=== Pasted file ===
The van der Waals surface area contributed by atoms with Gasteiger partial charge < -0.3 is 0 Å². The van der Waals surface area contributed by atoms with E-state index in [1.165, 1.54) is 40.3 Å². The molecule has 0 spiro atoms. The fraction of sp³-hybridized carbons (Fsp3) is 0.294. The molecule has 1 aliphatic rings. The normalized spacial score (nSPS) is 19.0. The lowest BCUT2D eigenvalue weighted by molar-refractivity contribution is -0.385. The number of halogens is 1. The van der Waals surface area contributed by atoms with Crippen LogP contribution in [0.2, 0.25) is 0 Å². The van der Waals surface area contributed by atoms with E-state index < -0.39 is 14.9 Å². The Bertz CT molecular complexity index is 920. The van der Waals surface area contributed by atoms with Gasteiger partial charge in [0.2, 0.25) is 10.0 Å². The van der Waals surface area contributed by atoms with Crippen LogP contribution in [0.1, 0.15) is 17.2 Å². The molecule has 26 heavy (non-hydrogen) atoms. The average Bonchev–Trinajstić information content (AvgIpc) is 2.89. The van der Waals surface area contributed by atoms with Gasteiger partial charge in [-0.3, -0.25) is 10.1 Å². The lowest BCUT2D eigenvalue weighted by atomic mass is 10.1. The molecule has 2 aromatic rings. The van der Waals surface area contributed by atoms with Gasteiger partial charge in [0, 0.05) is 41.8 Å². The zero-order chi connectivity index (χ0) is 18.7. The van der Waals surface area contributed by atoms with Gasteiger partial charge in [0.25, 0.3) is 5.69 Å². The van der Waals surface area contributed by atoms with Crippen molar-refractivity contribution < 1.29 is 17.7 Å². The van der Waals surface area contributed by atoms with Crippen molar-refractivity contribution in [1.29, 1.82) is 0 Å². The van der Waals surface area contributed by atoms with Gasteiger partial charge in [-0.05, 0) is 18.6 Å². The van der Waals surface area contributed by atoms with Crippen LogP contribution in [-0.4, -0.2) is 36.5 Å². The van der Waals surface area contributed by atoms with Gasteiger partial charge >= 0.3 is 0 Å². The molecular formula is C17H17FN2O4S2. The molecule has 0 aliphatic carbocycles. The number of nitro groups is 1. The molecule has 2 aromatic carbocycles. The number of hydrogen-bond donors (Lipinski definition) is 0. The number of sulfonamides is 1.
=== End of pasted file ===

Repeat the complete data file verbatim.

The van der Waals surface area contributed by atoms with Gasteiger partial charge < -0.3 is 0 Å². The van der Waals surface area contributed by atoms with E-state index in [1.165, 1.54) is 40.3 Å². The molecule has 0 spiro atoms. The fraction of sp³-hybridized carbons (Fsp3) is 0.294. The molecule has 1 aliphatic rings. The normalized spacial score (nSPS) is 19.0. The lowest BCUT2D eigenvalue weighted by molar-refractivity contribution is -0.385. The number of halogens is 1. The van der Waals surface area contributed by atoms with Crippen LogP contribution in [0.2, 0.25) is 0 Å². The van der Waals surface area contributed by atoms with E-state index < -0.39 is 14.9 Å². The Bertz CT molecular complexity index is 920. The van der Waals surface area contributed by atoms with Gasteiger partial charge in [0.2, 0.25) is 10.0 Å². The van der Waals surface area contributed by atoms with Crippen LogP contribution in [0.1, 0.15) is 17.2 Å². The molecule has 26 heavy (non-hydrogen) atoms. The average Bonchev–Trinajstić information content (AvgIpc) is 2.89. The van der Waals surface area contributed by atoms with Gasteiger partial charge in [-0.3, -0.25) is 10.1 Å². The lowest BCUT2D eigenvalue weighted by atomic mass is 10.1. The molecule has 2 aromatic rings. The van der Waals surface area contributed by atoms with Gasteiger partial charge in [0, 0.05) is 41.8 Å². The zero-order chi connectivity index (χ0) is 18.7. The van der Waals surface area contributed by atoms with Gasteiger partial charge in [0.25, 0.3) is 5.69 Å². The van der Waals surface area contributed by atoms with Crippen molar-refractivity contribution < 1.29 is 17.7 Å². The van der Waals surface area contributed by atoms with Crippen molar-refractivity contribution in [1.29, 1.82) is 0 Å². The van der Waals surface area contributed by atoms with Gasteiger partial charge in [-0.05, 0) is 18.6 Å². The van der Waals surface area contributed by atoms with Crippen LogP contribution in [-0.4, -0.2) is 36.5 Å². The van der Waals surface area contributed by atoms with Gasteiger partial charge >= 0.3 is 0 Å². The molecular formula is C17H17FN2O4S2. The molecule has 0 aliphatic carbocycles. The number of nitro groups is 1. The molecule has 2 aromatic carbocycles. The number of hydrogen-bond donors (Lipinski definition) is 0. The number of sulfonamides is 1.